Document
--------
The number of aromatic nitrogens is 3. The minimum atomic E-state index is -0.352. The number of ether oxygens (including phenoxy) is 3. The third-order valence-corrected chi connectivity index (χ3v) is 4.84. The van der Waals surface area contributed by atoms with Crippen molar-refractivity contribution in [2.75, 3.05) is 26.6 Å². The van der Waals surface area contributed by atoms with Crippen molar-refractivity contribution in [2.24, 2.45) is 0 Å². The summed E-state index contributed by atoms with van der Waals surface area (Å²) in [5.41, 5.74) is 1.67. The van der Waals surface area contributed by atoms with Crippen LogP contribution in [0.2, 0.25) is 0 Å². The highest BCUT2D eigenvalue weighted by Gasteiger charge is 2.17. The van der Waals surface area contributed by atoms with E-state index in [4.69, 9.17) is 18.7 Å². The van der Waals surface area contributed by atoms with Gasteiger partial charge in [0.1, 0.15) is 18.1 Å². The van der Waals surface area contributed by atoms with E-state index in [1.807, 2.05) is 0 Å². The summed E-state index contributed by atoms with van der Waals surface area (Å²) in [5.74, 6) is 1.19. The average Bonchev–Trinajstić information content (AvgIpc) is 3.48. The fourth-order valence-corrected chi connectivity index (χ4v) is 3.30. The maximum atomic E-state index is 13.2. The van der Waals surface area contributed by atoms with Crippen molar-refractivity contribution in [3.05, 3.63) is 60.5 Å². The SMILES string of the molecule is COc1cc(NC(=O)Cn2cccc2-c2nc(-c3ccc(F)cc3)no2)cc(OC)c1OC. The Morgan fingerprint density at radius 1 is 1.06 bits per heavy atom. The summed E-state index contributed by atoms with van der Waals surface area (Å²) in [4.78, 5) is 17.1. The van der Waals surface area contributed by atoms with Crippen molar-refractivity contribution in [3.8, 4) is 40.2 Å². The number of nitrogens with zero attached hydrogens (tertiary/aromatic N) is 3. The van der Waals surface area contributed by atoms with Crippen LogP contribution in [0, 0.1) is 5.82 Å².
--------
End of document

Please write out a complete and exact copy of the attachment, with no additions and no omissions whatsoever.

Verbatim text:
The number of aromatic nitrogens is 3. The minimum atomic E-state index is -0.352. The number of ether oxygens (including phenoxy) is 3. The third-order valence-corrected chi connectivity index (χ3v) is 4.84. The van der Waals surface area contributed by atoms with Crippen molar-refractivity contribution in [2.75, 3.05) is 26.6 Å². The van der Waals surface area contributed by atoms with Crippen molar-refractivity contribution in [2.24, 2.45) is 0 Å². The summed E-state index contributed by atoms with van der Waals surface area (Å²) in [5.41, 5.74) is 1.67. The van der Waals surface area contributed by atoms with Crippen LogP contribution in [0.2, 0.25) is 0 Å². The highest BCUT2D eigenvalue weighted by Gasteiger charge is 2.17. The van der Waals surface area contributed by atoms with E-state index in [4.69, 9.17) is 18.7 Å². The van der Waals surface area contributed by atoms with Gasteiger partial charge in [0.1, 0.15) is 18.1 Å². The van der Waals surface area contributed by atoms with E-state index in [1.807, 2.05) is 0 Å². The summed E-state index contributed by atoms with van der Waals surface area (Å²) in [5.74, 6) is 1.19. The average Bonchev–Trinajstić information content (AvgIpc) is 3.48. The fourth-order valence-corrected chi connectivity index (χ4v) is 3.30. The maximum atomic E-state index is 13.2. The van der Waals surface area contributed by atoms with Crippen molar-refractivity contribution in [3.05, 3.63) is 60.5 Å². The SMILES string of the molecule is COc1cc(NC(=O)Cn2cccc2-c2nc(-c3ccc(F)cc3)no2)cc(OC)c1OC. The Morgan fingerprint density at radius 1 is 1.06 bits per heavy atom. The summed E-state index contributed by atoms with van der Waals surface area (Å²) in [4.78, 5) is 17.1. The van der Waals surface area contributed by atoms with Crippen molar-refractivity contribution in [3.8, 4) is 40.2 Å². The number of nitrogens with zero attached hydrogens (tertiary/aromatic N) is 3. The van der Waals surface area contributed by atoms with Crippen LogP contribution in [0, 0.1) is 5.82 Å².